By Jason A. Smith
Safety behind the wheel of a vehicle is the thrust of a yearly event, set for this weekend in Hampton.
The fifth annual Safe Teen Georgia Driving Academy is scheduled for Saturday, from 8:30 a.m., to 2:30 p.m., at Atlanta Motor Speedway (AMS).
Len Pagano, president of the non-profit Safe America Foundation, a Marietta-based group, which created the academy, said attendees will be instructed on a comprehensive blend of topics related to safe driving.
"We're going to have information on everything from how to keep your car properly maintained, to what your responsibilities are under Georgia law at the scene of an accident," Pagano said.
He added that more than 4,000 young drivers have gone through the program since the academy's inception seven years ago. "We have been able to take teen drivers, who are very impressionable, and help them to develop lifelong safety habits," he said.
One of the main focuses of the seminar will center on pending legislation in Georgia, regarding the use of cell phones and text messaging by drivers. A bill, which seeks to prohibit drivers from text messaging while driving, passed in the State Senate April 29, after passage in the Georgia House of Representatives two days earlier. The measure is awaiting the signature of Gov. Sonny Perdue, Pagano said.
Although Saturday's seminar is geared toward younger motorists, Pagano continued, people of all ages can benefit from learning about the dangers of texting while driving. "Every driver is probably guilty of using a cell phone to text or make a call while driving," he said. "Most people think it's not dangerous, but it's a deadly combination. We need to use this event on Saturday to get that across, and we need to tell parents they can't get away with it, either."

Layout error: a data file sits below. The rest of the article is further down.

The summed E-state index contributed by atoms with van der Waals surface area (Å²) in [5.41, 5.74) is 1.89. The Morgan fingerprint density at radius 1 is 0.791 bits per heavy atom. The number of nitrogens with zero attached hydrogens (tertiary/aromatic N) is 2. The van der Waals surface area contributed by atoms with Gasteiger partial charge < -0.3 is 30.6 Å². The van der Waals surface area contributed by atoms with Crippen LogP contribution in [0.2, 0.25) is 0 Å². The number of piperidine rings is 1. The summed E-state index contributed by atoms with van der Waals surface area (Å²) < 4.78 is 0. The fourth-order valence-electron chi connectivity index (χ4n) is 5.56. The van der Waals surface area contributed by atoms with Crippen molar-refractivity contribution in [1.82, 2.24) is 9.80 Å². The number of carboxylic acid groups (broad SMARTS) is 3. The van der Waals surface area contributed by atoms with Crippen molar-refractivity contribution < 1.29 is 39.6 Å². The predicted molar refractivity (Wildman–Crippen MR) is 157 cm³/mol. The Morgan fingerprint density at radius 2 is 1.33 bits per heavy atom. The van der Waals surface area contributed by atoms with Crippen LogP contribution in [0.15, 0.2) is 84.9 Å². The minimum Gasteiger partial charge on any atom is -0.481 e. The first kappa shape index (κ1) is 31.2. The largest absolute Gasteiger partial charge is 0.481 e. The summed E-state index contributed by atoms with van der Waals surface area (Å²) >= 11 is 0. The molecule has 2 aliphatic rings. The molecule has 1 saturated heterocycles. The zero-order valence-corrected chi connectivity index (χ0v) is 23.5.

Safe America Foundation Spokesman Matthew Thome, agreed with Pagano's assessment of the potentially lethal nature of "distracted driving."
"Texting and driving is one of the most dangerous activities a person can do behind the wheel," Thome said. "It reduces reaction time at a level equivalent to having a blood-alcohol level of .08. It takes approximately five seconds to read or send a text message. At 55 miles per hour, that's the equivalent of driving the length of a football field, with your eyes off the road."
Students at the academy, Thome said, will be introduced to the foundation's "Exit 2 Text It" campaign, which advocates drivers exiting the road before sending text messages.
Henry County Police Detective Angie Stuart, of McDonough, will accompany her 16-year-old daughter, Kacy, a sophomore at Union Grove High School, to the academy. Stuart wants to build on the instruction she has already given Kacy. "Every piece of driver's education she can get ... is good in my book," the detective said. "These roads are not only more crowded than they were when I started driving, but people are more busy and their time management causes them to be more aggressive in their driving. It's a fast-paced world ... and you've got to think fast."
Michelle Platson, a language arts teacher at Stockbridge Middle School, where her 14-year-old son, Dalton, is in the eighth grade, signed up her son for the driving academy, in anticipation of his entry into high school and his first driving experience.
"I just want him to be prepared to be driving on the road, and to know the dangers," Platson said. "It's really easy to be drawn in by your peers, into driving too fast, or doing crazy stunts with your vehicle. There's a lot of power in being able to drive, but with that power comes responsibility."
The cost to enroll in the academy is $40, and prospective participants can register at www.safeamerica.org, or at AMS the day of the event. For more details, call (770) 973-7233.